Dear Mr. Washington:
On behalf of the Association of Governing Boards of Universities and Colleges (AGB), we are pleased to respond to the call for public comment regarding the upcoming negotiated rulemaking as it pertains to changes to accreditation. We also wish to note our thoughts on how the consideration of accreditation relates to other key areas, namely competency-based education and state authorization.
AGB is the premier organization centered on governance in higher education, serving more than 1,300 member boards, 1,900 institutions, and nearly 40,000 board members. Governing boards hold a discrete authority over the colleges and universities they serve. As fiduciaries, board members are ultimately accountable for fulfilling institutional mission, ensuring academic quality and financial health, and overseeing all major policies.
AGB supports the U.S. Department of Education (the Department) moving forward with this negotiated rulemaking process if its focus in doing so is in a way that promotes innovation and the ability of colleges and universities to meet the changing needs of students and enhance mechanisms for educational delivery and academic programs. At the start, we recognize that our current system of accreditation is far from perfect—there have been lapses in appropriate oversight that have failed students and called into question the value of the process. But despite such flaws, we believe accreditation can be improved and that it remains the best way to ensure educational quality. As the Department engages in this important review, we believe that institutional independence, the ability to innovate, and the protection of the interest of students should remain as guiding factors for any negotiated rulemaking process that is developed. We therefore offer the following comments below on more specific provisions of the notice.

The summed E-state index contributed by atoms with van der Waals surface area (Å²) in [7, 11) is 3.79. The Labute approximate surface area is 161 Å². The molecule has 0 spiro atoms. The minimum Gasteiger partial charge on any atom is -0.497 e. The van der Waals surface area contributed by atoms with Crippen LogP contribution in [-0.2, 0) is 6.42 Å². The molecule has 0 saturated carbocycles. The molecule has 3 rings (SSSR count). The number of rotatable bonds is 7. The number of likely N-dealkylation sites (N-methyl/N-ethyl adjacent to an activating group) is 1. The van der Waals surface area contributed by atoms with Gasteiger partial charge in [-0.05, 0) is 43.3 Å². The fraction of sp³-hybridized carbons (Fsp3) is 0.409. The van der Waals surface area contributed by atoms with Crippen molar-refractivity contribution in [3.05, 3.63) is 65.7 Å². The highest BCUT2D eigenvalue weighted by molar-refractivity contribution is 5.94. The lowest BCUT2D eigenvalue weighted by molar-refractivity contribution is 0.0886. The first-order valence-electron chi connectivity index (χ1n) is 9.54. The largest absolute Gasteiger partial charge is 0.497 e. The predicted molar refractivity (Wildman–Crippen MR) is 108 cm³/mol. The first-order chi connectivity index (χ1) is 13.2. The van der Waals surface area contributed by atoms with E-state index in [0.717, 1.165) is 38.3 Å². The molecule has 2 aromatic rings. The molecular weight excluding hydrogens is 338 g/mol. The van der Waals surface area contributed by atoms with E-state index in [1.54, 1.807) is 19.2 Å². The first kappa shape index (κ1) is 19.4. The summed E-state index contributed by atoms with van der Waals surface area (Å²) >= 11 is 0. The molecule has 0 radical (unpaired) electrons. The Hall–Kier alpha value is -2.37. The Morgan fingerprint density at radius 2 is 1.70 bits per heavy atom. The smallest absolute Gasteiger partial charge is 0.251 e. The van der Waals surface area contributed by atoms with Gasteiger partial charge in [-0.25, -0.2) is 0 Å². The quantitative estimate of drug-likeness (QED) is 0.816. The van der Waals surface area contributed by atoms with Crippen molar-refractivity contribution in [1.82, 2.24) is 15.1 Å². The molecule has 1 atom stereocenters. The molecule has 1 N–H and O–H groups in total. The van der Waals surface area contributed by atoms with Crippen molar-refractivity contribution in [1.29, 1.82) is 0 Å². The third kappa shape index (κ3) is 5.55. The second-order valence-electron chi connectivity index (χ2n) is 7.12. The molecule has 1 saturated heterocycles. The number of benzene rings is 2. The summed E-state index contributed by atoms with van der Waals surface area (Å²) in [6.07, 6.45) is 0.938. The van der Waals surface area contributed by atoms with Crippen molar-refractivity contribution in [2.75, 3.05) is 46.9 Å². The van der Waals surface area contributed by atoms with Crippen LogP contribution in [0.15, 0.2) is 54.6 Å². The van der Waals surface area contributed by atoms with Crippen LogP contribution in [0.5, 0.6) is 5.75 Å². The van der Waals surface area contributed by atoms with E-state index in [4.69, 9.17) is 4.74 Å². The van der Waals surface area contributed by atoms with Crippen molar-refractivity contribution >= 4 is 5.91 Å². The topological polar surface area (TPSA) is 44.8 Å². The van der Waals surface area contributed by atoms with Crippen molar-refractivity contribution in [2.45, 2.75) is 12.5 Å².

Governing boards, in collaboration with presidents/chancellors, senior administrators, and faculty, should be responsible for defining their institutions’ missions and ensuring student success. The quality of this work should be reviewed periodically by accrediting agencies recognized by the Department. However, we do believe that simply demanding compliance with an ever-increasing number of regulations and burdensome reporting mechanisms through accreditation should be re-examined during negotiated rulemaking. It is critically important that institutions continue to improve and enhance academic quality and student success, as students and families depend on the assurance that the accreditation process offers. All stakeholders in this endeavor have a responsibility to do their part to achieve this goal. Governing boards play a vital role in advancing educational quality and collaborating with and building upon the work of accreditors. To ensure that this collaborative process best serves students, any negotiated rulemaking must not lose sight of the key aspects of accreditation that must be preserved, including: 1) peer review; 2) institutional autonomy; 3) commitment to institutional mission; 4) academic quality; and 5) academic freedom. AGB supports the Department moving forward with negotiated rulemaking around accreditation, so long as it is done with the goal of streamlining the process, reinforcing institutional autonomy, and increasing innovation in higher education.